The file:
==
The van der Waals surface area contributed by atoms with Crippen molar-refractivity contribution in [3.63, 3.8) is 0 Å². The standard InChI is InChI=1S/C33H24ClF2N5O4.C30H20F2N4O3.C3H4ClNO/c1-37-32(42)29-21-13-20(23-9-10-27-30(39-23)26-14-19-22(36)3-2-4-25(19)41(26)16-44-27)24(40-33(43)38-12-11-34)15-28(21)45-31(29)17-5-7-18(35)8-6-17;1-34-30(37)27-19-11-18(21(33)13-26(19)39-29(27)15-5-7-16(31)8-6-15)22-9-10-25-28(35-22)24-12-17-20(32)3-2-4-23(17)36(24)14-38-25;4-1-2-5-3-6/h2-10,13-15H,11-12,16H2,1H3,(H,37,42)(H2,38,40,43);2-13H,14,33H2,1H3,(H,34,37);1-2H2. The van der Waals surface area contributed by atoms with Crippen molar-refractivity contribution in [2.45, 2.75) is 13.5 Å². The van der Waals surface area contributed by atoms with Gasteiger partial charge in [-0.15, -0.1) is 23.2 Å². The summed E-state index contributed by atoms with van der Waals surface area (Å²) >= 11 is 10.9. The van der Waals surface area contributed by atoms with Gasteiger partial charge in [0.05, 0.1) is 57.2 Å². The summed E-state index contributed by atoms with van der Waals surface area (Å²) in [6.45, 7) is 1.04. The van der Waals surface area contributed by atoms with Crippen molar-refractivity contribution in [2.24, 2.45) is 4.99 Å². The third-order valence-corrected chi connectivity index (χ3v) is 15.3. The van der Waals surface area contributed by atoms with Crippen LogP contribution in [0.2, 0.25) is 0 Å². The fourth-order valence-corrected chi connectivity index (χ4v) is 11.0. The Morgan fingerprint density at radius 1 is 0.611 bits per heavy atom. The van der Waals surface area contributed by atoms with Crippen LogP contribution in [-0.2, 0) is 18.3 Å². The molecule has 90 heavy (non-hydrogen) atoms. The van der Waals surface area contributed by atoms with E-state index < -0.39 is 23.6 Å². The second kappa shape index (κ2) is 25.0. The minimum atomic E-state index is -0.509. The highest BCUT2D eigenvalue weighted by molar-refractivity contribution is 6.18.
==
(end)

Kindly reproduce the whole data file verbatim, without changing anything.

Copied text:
The van der Waals surface area contributed by atoms with Crippen molar-refractivity contribution in [3.63, 3.8) is 0 Å². The standard InChI is InChI=1S/C33H24ClF2N5O4.C30H20F2N4O3.C3H4ClNO/c1-37-32(42)29-21-13-20(23-9-10-27-30(39-23)26-14-19-22(36)3-2-4-25(19)41(26)16-44-27)24(40-33(43)38-12-11-34)15-28(21)45-31(29)17-5-7-18(35)8-6-17;1-34-30(37)27-19-11-18(21(33)13-26(19)39-29(27)15-5-7-16(31)8-6-15)22-9-10-25-28(35-22)24-12-17-20(32)3-2-4-23(17)36(24)14-38-25;4-1-2-5-3-6/h2-10,13-15H,11-12,16H2,1H3,(H,37,42)(H2,38,40,43);2-13H,14,33H2,1H3,(H,34,37);1-2H2. The van der Waals surface area contributed by atoms with Crippen molar-refractivity contribution in [2.45, 2.75) is 13.5 Å². The van der Waals surface area contributed by atoms with Gasteiger partial charge in [-0.15, -0.1) is 23.2 Å². The summed E-state index contributed by atoms with van der Waals surface area (Å²) >= 11 is 10.9. The van der Waals surface area contributed by atoms with Gasteiger partial charge in [0.05, 0.1) is 57.2 Å². The summed E-state index contributed by atoms with van der Waals surface area (Å²) in [6.45, 7) is 1.04. The van der Waals surface area contributed by atoms with Crippen molar-refractivity contribution in [2.24, 2.45) is 4.99 Å². The third-order valence-corrected chi connectivity index (χ3v) is 15.3. The van der Waals surface area contributed by atoms with Crippen LogP contribution in [0.2, 0.25) is 0 Å². The fourth-order valence-corrected chi connectivity index (χ4v) is 11.0. The Morgan fingerprint density at radius 1 is 0.611 bits per heavy atom. The van der Waals surface area contributed by atoms with Crippen LogP contribution in [-0.2, 0) is 18.3 Å². The molecule has 90 heavy (non-hydrogen) atoms. The van der Waals surface area contributed by atoms with E-state index < -0.39 is 23.6 Å². The second kappa shape index (κ2) is 25.0. The minimum atomic E-state index is -0.509. The highest BCUT2D eigenvalue weighted by molar-refractivity contribution is 6.18.